As Syria holds referendum on constitution, rebels vow to fight on

WADI KHALID, Lebanon — On the Lebanon-Syria border, Syrian refugees scoffed Sunday at the idea of a referendum on a new constitution proposed by President Bashar Assad.

"Homs is completely destroyed," said Firas, 25, who left Syria five months ago. "Who is voting? (Assad) is telling lies to himself. Everyone around the world knows it's a big lie."

Firas asked that his last name be withheld because he still has family in Homs, Syria's third largest city. Homs has become the center of the year-old rebellion against al-Assad's government.

U.S. Secretary of State Hillary Clinton agreed with the rebels. "It's a phony referendum and it is going to be used by Assad to justify what he's doing to other Syrian citizens," Clinton told CBS News in Rabat, Morocco.

Syrian activists posted videos of demonstrations on Sunday against the referendum across the country. The proposed constitution would, in theory, make Syria a multi-party democracy, ending nearly five decades of rule by the Baath Party.

But in Damascus, the Syrian capital, not everyone was cynical about the promise of reforms, with voters lining up to cast ballots in favor of the changes to the constitution.

Their calls weren't much different from the revolutionaries — greater freedoms, political participation and justice — but they said trusting the regime to implement the reforms was safer than risking a bloody civil war by relying on unknown, possibly foreign-backed elements to implement change.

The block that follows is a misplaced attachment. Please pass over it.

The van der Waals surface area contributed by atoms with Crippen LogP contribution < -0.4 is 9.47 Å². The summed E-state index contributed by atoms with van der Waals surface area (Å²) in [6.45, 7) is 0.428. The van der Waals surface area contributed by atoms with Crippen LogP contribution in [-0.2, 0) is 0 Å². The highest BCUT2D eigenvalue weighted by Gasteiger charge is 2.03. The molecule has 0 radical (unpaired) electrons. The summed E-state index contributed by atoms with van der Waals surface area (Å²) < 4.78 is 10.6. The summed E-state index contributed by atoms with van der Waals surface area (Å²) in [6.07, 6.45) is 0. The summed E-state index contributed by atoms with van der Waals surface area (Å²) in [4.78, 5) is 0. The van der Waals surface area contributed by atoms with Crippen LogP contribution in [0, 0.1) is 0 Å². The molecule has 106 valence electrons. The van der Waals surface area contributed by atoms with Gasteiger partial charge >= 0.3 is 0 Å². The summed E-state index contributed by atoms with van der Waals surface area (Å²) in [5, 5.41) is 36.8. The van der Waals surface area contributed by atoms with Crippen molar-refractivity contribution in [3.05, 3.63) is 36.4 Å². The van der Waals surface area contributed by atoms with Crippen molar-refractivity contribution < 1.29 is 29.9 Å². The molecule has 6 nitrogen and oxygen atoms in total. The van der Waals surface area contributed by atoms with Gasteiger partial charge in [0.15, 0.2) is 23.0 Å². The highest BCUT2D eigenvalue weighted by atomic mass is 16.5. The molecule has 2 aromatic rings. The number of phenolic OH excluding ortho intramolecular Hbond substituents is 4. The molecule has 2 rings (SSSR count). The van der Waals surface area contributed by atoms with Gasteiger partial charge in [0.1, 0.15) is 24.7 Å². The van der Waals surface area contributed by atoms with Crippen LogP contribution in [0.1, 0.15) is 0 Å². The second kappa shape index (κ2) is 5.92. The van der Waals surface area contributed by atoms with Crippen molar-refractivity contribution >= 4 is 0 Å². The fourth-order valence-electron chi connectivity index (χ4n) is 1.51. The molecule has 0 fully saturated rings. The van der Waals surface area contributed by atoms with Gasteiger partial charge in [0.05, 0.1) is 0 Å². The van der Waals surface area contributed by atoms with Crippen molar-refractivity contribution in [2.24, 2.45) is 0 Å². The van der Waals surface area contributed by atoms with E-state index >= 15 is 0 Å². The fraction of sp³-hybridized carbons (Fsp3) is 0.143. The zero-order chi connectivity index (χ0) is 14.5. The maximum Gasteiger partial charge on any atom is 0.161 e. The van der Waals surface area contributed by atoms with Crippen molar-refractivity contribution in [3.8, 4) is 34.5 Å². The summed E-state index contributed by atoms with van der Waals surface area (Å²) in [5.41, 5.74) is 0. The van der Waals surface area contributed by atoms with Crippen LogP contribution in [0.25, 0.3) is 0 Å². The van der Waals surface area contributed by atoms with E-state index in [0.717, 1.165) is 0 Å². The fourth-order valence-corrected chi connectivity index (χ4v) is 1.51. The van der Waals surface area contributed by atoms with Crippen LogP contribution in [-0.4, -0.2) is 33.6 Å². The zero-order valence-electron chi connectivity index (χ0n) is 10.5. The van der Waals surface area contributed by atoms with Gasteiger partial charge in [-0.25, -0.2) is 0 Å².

"By reading the history of our republic since the French occupation, our country has always come out of any problem through the unity of the Syrian people with all its religious sects," said voter Yara Ismail, 24, who works in marketing. "And today the people will have the first role in extracting Syria from these events and building a new country on the basis of a new constitution and the political, social and economic improvements our president already has started."

Ahmad al Moussili, 32, a teacher, said he voted because he believes that the government was serious about reform this time. To him, the evidence was in the new constitution's promise of greater freedom of expression, which he said would allow for more flexibility in negotiations between leaders and protesters.

"Because the Syrians are an educated, united and mature people, and have lived in harmony with sects since the beginning, it's much stronger than all the external forces, which definitely will fail," Moussili said.

Rebels in Baba Amr, the most heavily damaged part of Homs, turned the vote into a joke as Syrian troops shelled the neighborhood for the 23rd straight day. They set up their own "polling station," where wounded fighters and civilians, some heavily bandaged and limping, dropped pieces of Syrian army ordnance into a box marked "The New Constitution."

"Today is the referendum in Baba Amr, and thanks to God, there are lots of people voting," said a man holding the tailfin of a mortar round as though it were a reporter's microphone.

According to activists, at least 34 people were killed across the country Sunday. The activists reported that some civilians managed to escape Baba Amr on Sunday, while a spokesperson for the International Committee of the Red Cross said that negotiations to evacuate civilians and wounded from the area had failed for a second straight day.

Mulham al Jundi, 26, an opposition activist who spoke from Homs via the online phone service Skype, said he was in the quieter eastern part of the city and couldn't reach the besieged district of Baba Amr when he tried last week.